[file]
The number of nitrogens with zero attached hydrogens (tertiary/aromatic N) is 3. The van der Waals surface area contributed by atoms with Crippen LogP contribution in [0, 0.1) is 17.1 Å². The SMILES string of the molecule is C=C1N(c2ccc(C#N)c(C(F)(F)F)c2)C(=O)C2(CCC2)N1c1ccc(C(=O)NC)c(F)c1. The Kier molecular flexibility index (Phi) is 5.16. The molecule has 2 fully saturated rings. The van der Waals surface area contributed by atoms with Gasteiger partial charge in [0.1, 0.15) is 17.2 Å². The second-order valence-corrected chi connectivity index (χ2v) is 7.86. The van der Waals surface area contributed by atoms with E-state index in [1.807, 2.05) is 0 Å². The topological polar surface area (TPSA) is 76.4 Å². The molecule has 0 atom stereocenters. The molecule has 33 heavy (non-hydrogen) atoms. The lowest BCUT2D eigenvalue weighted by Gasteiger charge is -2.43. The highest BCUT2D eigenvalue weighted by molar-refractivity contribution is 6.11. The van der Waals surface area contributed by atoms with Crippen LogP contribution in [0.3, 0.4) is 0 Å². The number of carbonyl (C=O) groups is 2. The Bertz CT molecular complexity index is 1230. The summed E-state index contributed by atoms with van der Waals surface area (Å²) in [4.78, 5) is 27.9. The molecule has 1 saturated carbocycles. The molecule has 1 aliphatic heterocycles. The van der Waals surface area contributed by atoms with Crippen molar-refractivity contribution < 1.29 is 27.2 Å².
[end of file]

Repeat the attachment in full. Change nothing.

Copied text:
The number of nitrogens with zero attached hydrogens (tertiary/aromatic N) is 3. The van der Waals surface area contributed by atoms with Crippen LogP contribution in [0, 0.1) is 17.1 Å². The SMILES string of the molecule is C=C1N(c2ccc(C#N)c(C(F)(F)F)c2)C(=O)C2(CCC2)N1c1ccc(C(=O)NC)c(F)c1. The Kier molecular flexibility index (Phi) is 5.16. The molecule has 2 fully saturated rings. The van der Waals surface area contributed by atoms with Gasteiger partial charge in [0.1, 0.15) is 17.2 Å². The second-order valence-corrected chi connectivity index (χ2v) is 7.86. The van der Waals surface area contributed by atoms with E-state index in [1.807, 2.05) is 0 Å². The topological polar surface area (TPSA) is 76.4 Å². The molecule has 0 atom stereocenters. The molecule has 33 heavy (non-hydrogen) atoms. The lowest BCUT2D eigenvalue weighted by Gasteiger charge is -2.43. The highest BCUT2D eigenvalue weighted by molar-refractivity contribution is 6.11. The van der Waals surface area contributed by atoms with Crippen LogP contribution in [0.3, 0.4) is 0 Å². The number of carbonyl (C=O) groups is 2. The Bertz CT molecular complexity index is 1230. The summed E-state index contributed by atoms with van der Waals surface area (Å²) in [4.78, 5) is 27.9. The molecule has 1 saturated carbocycles. The molecule has 1 aliphatic heterocycles. The van der Waals surface area contributed by atoms with Crippen molar-refractivity contribution < 1.29 is 27.2 Å².